School is an opening door; when I say school is an opening door, I go back to the international teaching society I founded, the Society of dead teachers. The logo and motto of that organization was Kindle, the flame of knowledge. Notice that our motto was a flame, not a tiny flickering candle of knowledge but a flame bursting into being. So based on all of this, I'd like to share my idea. First of all, as I said, people have good days and bad days, so you record yourself as a teacher on good days and bad days, and when you have a good day, and the kids get the lesson, and you nail it to the ground, post that video up on YouTube. Even the best lessons may miss one or two kids in that class. I can remember teaching one student who struggled with reading for most of the year. I understood where that student was because I struggled with reading in my early elementary years. I knew, and I kept going and didn't mark that student down for their poor reading skills. I knew once things ignited, they would take off. They did. They became a really good reader by the end of the year.

It is time to use the tools we have!

It is time to use the tools we have!

I remember when my student suddenly got reading. I nearly humped out of my skin for joy!!!!!

I remember well the reading lesson caught this child's attention. I wish I had recorded that, but it was in the days before Youtube! Ultimately, I would like Google to create YouTube Channels for education. The focus would be on grades K-12 and beyond. Group videos by subject areas, so for the early education grouping, it would be reading, initial writing or fundamental language skills, introduction to science and science methods, and core mathematics. If a child doesn't understand the teacher's lesson, they can sit at their home or sit in the library or sit in the parking lot of a laundromat with free Wi-Fi and watch other teachers explain the same concept. You see, education is about kindling the flame of knowledge, it's about creating a desire to learn, and learning is a lifelong quest.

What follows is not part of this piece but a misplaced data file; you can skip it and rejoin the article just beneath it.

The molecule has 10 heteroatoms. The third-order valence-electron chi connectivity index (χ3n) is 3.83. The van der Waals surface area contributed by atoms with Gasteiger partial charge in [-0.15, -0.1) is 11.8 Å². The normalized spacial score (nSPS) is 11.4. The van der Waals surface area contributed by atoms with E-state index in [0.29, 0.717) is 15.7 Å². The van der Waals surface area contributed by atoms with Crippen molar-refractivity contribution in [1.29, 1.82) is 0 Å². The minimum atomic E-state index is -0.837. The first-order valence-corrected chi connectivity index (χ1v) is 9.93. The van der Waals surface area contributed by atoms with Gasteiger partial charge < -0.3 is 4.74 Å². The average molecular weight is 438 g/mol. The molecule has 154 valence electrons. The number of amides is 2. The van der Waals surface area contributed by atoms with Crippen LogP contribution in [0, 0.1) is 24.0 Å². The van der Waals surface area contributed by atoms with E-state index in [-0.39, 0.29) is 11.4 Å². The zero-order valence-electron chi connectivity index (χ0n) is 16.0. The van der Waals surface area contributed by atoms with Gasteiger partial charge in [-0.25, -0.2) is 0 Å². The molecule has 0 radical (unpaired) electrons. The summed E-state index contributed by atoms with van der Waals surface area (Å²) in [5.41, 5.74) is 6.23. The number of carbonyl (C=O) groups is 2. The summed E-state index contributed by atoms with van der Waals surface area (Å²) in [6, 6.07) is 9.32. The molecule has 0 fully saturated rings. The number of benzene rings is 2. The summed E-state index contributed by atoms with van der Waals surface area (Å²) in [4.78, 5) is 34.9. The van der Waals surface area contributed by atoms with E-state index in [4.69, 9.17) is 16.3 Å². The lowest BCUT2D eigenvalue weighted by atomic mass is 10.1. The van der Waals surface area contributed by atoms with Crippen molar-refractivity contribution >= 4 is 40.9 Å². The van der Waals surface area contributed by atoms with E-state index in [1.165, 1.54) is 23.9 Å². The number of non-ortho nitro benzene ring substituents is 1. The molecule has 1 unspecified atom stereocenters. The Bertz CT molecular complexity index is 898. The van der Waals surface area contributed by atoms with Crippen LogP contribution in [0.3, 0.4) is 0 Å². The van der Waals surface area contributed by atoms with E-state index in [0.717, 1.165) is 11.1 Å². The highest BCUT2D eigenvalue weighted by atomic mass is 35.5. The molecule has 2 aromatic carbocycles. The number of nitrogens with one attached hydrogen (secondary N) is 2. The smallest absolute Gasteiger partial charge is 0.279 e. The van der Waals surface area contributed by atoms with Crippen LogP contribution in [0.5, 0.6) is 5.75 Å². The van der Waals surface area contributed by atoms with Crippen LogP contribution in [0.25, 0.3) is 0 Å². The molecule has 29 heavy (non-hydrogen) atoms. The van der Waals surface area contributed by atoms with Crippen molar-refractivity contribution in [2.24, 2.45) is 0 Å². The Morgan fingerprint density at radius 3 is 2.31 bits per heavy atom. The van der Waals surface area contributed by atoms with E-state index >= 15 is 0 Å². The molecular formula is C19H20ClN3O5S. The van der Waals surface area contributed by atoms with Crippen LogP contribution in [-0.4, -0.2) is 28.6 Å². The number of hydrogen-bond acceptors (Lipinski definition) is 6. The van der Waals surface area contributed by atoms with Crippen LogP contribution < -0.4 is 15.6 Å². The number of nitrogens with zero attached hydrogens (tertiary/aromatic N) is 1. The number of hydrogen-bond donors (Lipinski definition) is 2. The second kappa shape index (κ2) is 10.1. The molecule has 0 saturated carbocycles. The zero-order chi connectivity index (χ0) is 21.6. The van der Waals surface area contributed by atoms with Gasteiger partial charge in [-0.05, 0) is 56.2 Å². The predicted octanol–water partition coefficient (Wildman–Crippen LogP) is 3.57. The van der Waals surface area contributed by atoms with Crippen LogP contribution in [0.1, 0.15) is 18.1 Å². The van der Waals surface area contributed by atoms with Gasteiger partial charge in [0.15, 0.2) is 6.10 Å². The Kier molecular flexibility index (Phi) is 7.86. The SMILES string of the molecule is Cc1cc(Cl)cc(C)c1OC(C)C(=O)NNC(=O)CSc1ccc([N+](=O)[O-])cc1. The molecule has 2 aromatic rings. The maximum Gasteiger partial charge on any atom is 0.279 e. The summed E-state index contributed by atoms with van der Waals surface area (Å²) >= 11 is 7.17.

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The other side of the YouTube education system could be simply creating the same lessons in multiple languages. No rule says they have to all be English. They can be Spanish lessons; they can be German, Finnish, Russian, Chinese Mandarin, or any other of the many global languages that exist, including Navajo and the languages of the Inuits in Alaska. Presenting a topic to a child in a language they know. Of course, the other side is not just supporting children who move to a new country. Suddenly the teacher is speaking in a language they do not know. But, using the YouTube Education system, we can provide that child with the same lesson in the language they speak. Now we have the ability of someone learning a language to understand it easier by relearning a topic they know well. For example, you're in college and taking Spanish, and you want to improve your Spanish. You can watch core is simple mathematics lessons in Spanish. It is a topic you know, in a language you are learning! If it were done correctly and moderated properly, I think YouTube education could be a game-changer. They are creating a free educational system for everyone. We can replay lessons for students that didn't get it the first time. We can reinforce lessons that students weren't sure they understood. We can show the lesson taught by many different teachers. We can Kindle The Flame of Knowledge to many more children in that diversity!

I will end with this. The Kindle is the flame of knowledge a teacher has to ignite something within the child. The quest for knowledge. What we would build is more than a slight flicker of understanding. We would have a roaring flame that ignites within the child—opening the door to lifelong learning.

This article is accurate and true to the best of the author’s knowledge. Content is for informational or entertainment purposes only and does not substitute for personal counsel or professional advice in business, financial, legal, or technical matters.

© 2022 DocAndersen